Walsh explains decision not to vote on gun legislation

  • Mon Apr 5th, 2021 4:00pm
  • News

In a news release from the Legislature’s House Republicans, Rep. Jim Walsh, R-Aberdeen, issued a statement about his decision to refuse to vote on legislation that would restrict the open carry of firearms at public demonstrations and the state Capitol.

Walsh, the ranking Republican member on the House Civil Rights and Judiciary Committee, led a more than five-hour debate on Senate Bill 5038. Walsh and other House Republicans argued the measure violates the Washington State Constitution and the U.S. Constitution.

The bill was approved, with amendments, on a party-line vote of 57 to 40. The amended bill now goes to the Senate, where legislators will decide to concur or not with the House’s amended version of the proposal. If they agree with the changes, it will head to the governor’s desk for signature and will immediately become law.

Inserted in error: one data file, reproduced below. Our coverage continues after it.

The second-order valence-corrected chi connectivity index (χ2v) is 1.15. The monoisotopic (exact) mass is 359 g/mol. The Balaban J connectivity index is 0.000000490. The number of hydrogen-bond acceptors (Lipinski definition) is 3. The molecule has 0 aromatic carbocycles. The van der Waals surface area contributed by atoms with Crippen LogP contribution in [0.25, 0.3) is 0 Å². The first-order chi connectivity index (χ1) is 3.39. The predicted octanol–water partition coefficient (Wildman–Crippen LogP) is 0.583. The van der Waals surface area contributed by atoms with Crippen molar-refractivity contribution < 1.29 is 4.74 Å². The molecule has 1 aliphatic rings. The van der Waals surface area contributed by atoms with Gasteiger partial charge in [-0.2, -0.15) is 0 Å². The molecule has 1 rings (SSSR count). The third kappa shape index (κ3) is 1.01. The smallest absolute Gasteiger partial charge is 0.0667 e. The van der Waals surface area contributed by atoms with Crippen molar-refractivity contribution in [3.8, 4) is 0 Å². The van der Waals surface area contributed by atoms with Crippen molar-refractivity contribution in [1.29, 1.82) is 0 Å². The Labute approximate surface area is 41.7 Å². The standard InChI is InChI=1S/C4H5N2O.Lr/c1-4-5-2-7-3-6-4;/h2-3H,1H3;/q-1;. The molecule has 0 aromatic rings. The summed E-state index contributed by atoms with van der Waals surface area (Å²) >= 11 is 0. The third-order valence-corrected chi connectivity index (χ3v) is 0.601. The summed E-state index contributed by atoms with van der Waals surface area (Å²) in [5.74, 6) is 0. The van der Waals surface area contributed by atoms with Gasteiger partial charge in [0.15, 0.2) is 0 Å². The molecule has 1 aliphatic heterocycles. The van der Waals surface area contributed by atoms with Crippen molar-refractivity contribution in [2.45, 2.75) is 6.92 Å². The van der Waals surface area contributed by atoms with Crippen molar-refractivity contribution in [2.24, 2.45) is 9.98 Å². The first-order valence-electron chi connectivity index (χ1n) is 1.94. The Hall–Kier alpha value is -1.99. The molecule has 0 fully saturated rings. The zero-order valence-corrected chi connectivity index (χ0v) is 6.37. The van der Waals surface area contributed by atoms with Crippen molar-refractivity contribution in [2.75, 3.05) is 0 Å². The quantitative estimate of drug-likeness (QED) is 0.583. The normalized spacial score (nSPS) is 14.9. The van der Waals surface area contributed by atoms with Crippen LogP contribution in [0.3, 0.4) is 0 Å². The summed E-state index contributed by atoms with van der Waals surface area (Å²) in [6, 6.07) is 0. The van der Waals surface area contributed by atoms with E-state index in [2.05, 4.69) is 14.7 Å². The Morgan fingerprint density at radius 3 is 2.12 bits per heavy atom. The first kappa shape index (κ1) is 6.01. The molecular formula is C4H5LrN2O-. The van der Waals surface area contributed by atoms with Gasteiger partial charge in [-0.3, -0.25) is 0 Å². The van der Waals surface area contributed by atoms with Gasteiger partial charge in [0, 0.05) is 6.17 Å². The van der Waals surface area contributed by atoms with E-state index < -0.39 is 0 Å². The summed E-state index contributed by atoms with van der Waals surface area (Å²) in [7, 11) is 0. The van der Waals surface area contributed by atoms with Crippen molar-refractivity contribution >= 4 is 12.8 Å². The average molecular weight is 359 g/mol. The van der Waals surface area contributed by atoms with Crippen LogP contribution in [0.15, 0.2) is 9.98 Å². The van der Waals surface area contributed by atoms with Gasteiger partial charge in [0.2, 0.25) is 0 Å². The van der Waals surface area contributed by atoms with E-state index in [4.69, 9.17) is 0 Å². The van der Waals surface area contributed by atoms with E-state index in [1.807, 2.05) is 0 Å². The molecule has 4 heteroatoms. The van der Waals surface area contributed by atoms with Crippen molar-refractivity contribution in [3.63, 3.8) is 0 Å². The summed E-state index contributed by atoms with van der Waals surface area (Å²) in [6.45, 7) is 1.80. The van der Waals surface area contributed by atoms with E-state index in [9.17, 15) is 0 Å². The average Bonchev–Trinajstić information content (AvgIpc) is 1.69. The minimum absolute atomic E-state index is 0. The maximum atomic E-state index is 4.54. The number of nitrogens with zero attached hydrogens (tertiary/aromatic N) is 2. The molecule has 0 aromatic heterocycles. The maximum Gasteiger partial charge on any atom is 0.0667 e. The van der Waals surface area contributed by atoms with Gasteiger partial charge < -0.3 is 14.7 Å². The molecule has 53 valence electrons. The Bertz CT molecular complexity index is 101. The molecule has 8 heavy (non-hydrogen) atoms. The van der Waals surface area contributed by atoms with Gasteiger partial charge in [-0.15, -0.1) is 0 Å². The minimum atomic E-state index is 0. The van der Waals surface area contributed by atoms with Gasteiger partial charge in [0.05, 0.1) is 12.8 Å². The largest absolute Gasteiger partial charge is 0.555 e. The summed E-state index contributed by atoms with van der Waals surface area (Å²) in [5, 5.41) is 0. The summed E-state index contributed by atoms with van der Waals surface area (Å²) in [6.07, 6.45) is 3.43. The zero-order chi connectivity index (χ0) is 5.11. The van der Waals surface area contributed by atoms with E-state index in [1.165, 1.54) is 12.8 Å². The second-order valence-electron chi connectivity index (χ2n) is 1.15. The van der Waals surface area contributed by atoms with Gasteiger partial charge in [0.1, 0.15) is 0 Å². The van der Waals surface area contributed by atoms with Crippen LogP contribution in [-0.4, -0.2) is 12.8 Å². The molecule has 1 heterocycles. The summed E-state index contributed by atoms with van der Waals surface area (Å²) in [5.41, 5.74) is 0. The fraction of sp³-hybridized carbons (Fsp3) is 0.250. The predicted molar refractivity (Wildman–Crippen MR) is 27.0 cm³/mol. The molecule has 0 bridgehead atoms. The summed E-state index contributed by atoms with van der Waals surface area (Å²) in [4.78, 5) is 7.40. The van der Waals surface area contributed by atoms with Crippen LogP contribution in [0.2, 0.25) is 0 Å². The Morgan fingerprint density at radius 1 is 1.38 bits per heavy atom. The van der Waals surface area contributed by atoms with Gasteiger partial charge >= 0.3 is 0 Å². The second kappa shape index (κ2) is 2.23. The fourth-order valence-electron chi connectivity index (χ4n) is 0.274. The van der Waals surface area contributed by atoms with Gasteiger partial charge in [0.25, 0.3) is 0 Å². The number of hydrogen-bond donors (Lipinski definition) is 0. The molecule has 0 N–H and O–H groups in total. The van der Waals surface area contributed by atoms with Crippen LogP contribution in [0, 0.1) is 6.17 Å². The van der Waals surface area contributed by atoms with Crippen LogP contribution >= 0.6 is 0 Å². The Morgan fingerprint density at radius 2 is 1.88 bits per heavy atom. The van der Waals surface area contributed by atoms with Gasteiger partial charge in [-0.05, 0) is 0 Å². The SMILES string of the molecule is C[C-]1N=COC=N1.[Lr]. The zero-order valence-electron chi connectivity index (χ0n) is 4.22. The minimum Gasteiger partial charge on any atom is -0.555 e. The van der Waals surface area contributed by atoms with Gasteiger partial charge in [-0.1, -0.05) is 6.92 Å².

“After a long and vigorous debate, it became clearer than ever to me that Senate Bill 5038 is unconstitutional,” Walsh said. “Although House rules require every member to vote on every bill that reaches the floor, I felt in that moment that it was time to take a principled stand. So, I refused.”

During debate on Amendment 467, which inserts an emergency clause that implements the underlying bill immediately after becoming law, Walsh expressed skepticism that parts of Senate Bill 5038 were made at the request of the Washington State Patrol (WSP), as House Speaker Laurie Jinkins (D-Tacoma) had said. The State Patrol later said it had not made a request for an emergency clause. Sen. Patty Kuderer (D-Bellevue), who initially sponsored the bill in the Senate, later said that the claim about the WSP was a misunderstanding due to the virtual nature of this year’s session.